Rashi's Daughters, Book I: Joheved: A Novel of Love and the Talmud in Medieval France

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Penguin, Jul 31, 2007 - Fiction - 384 pages
10 Reviews
The first novel in a dramatic trilogy set in eleventh-century France about the lives and loves of three daughters of the great Talmud scholar

In 1068, the scholar Salomon ben Isaac returns home to Troyes, France, to take over the family winemaking business and embark on a path that will indelibly influence the Jewish world, writing the first Talmud commentary, and secretly teaching Talmud to his daughters.

Joheved, the eldest of his three girls, finds her mind and spirit awakened by religious study, but, knowing the risk, she must keep her passion for learning and prayer hidden. When she becomes betrothed to Meir ben Samuel, she is forced to choose between marital happiness and being true to her love of the Talmud.

Rich in period detail and drama, Joheved is a must read for fans of Tracy Chevalier?s Girl With a Pearl Earring.


From the Trade Paperback edition.
 

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LibraryThing Review

User Review  - JanaRose1 - LibraryThing

Joheved, the daughter of a Jewish scholar finds herself caught between her parents when she desires to learn Talmud. While her father is ecstatic to teach her, his mother believes that a learned woman ... Read full review

LibraryThing Review

User Review  - JanicsEblen - LibraryThing

This is such a good book! Well written, compelling story. I learned a good deal about life for the Jewish population in France at the time of the story. I heartily recommend this book Read full review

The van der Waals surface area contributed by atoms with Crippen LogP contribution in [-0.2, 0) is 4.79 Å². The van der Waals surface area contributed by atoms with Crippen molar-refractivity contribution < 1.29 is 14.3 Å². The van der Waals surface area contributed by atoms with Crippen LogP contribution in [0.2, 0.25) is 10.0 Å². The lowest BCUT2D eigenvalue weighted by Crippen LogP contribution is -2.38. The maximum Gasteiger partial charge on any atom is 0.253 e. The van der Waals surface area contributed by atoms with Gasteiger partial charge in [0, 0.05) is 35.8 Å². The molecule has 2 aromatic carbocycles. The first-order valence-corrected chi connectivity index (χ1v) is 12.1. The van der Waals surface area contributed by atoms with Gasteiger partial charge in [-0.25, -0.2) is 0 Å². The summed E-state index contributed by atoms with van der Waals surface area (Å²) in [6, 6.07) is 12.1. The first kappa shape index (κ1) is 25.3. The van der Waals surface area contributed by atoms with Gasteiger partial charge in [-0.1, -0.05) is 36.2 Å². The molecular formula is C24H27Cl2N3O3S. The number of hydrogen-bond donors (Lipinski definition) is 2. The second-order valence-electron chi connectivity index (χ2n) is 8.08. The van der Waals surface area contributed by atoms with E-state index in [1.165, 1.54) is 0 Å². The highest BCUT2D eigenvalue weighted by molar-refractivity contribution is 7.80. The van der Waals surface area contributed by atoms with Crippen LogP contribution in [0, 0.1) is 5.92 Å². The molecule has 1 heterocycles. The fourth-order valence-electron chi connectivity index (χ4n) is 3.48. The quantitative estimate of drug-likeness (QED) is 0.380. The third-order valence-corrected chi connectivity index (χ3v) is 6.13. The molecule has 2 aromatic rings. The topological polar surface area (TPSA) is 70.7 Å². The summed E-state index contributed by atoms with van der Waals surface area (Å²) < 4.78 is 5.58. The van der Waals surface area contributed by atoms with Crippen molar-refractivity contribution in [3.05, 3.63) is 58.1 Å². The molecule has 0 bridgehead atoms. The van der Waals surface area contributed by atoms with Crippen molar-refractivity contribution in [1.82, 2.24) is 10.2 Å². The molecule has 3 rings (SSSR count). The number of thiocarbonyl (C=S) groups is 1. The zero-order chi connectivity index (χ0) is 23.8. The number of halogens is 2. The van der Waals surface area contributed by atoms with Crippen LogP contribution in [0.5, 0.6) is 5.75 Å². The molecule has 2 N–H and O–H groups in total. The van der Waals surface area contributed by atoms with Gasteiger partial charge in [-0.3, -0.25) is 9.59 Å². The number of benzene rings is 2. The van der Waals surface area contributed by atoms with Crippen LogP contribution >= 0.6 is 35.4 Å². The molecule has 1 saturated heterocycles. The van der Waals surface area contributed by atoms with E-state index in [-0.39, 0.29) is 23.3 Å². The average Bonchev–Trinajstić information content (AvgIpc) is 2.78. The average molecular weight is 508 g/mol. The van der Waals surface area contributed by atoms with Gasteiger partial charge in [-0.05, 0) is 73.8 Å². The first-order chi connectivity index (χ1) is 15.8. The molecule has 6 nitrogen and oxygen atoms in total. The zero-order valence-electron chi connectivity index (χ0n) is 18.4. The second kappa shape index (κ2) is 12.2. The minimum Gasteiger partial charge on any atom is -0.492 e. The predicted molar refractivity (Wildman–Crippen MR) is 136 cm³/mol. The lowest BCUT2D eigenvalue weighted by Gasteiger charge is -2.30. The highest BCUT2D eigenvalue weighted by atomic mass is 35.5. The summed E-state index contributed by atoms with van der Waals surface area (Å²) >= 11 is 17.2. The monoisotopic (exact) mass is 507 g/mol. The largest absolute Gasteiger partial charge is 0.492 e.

Contents

fifteen
sixteen
seventeen
eighteen
nineteen
twenty
twentyone
twentytwo

five
six
seven
eight
nine
ten
eleven
twelve
thirteen
fourteen
twentythree
twentyfour
twentyfive
twentysix
twentyseven
twentyeight
afterword
glossary
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About the author (2007)

Maggie Anton was born Margaret Antonofsky in Los Angeles, California. Raised in a secular, socialist household, she reached adulthood with little knowledge of her Jewish religion. All that changed when David Parkhurst, who was to become her husband, entered her life, and they both discovered Judaism as adults. In the early 1990's, Anton began studying Talmud in a class for women taught by Rachel Adler, now a professor at Hebrew Union College in Los Angeles. She became intrigued with the idea that Rashi, one of the greatest Jewish scholars ever, had no sons, only three daughters. Slowly but surely, she began to research the family and the time in which they lived. Legend has it that Rashi's daughters were learned in a time when women were traditionally forbidden to study the sacred texts. These forgotten women seemed ripe for rediscovery, and the idea of a book about them was born.


From the Trade Paperback edition.

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